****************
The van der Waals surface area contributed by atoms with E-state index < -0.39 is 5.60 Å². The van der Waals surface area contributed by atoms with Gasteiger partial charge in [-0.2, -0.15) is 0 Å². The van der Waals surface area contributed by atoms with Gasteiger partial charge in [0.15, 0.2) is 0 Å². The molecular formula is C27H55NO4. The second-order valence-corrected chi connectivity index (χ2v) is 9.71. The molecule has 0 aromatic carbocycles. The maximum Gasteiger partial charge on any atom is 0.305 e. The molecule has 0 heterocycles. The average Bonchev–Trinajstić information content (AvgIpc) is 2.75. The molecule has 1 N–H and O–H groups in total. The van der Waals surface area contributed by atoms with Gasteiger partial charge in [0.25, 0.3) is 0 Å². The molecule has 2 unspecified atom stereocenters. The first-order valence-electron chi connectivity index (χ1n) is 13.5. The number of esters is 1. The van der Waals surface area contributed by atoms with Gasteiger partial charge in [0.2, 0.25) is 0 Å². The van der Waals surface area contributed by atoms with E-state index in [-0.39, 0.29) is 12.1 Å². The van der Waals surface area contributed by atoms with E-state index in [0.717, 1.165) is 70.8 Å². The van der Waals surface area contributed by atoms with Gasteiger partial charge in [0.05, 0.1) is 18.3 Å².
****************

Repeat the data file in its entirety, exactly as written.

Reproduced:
The van der Waals surface area contributed by atoms with E-state index < -0.39 is 5.60 Å². The van der Waals surface area contributed by atoms with Gasteiger partial charge in [-0.2, -0.15) is 0 Å². The van der Waals surface area contributed by atoms with Gasteiger partial charge in [0.15, 0.2) is 0 Å². The molecular formula is C27H55NO4. The second-order valence-corrected chi connectivity index (χ2v) is 9.71. The molecule has 0 aromatic carbocycles. The maximum Gasteiger partial charge on any atom is 0.305 e. The molecule has 0 heterocycles. The average Bonchev–Trinajstić information content (AvgIpc) is 2.75. The molecule has 1 N–H and O–H groups in total. The van der Waals surface area contributed by atoms with Gasteiger partial charge in [0.25, 0.3) is 0 Å². The molecule has 2 unspecified atom stereocenters. The first-order valence-electron chi connectivity index (χ1n) is 13.5. The number of esters is 1. The van der Waals surface area contributed by atoms with Gasteiger partial charge in [0.2, 0.25) is 0 Å². The van der Waals surface area contributed by atoms with E-state index in [-0.39, 0.29) is 12.1 Å². The van der Waals surface area contributed by atoms with E-state index in [0.717, 1.165) is 70.8 Å². The van der Waals surface area contributed by atoms with Gasteiger partial charge in [0.05, 0.1) is 18.3 Å².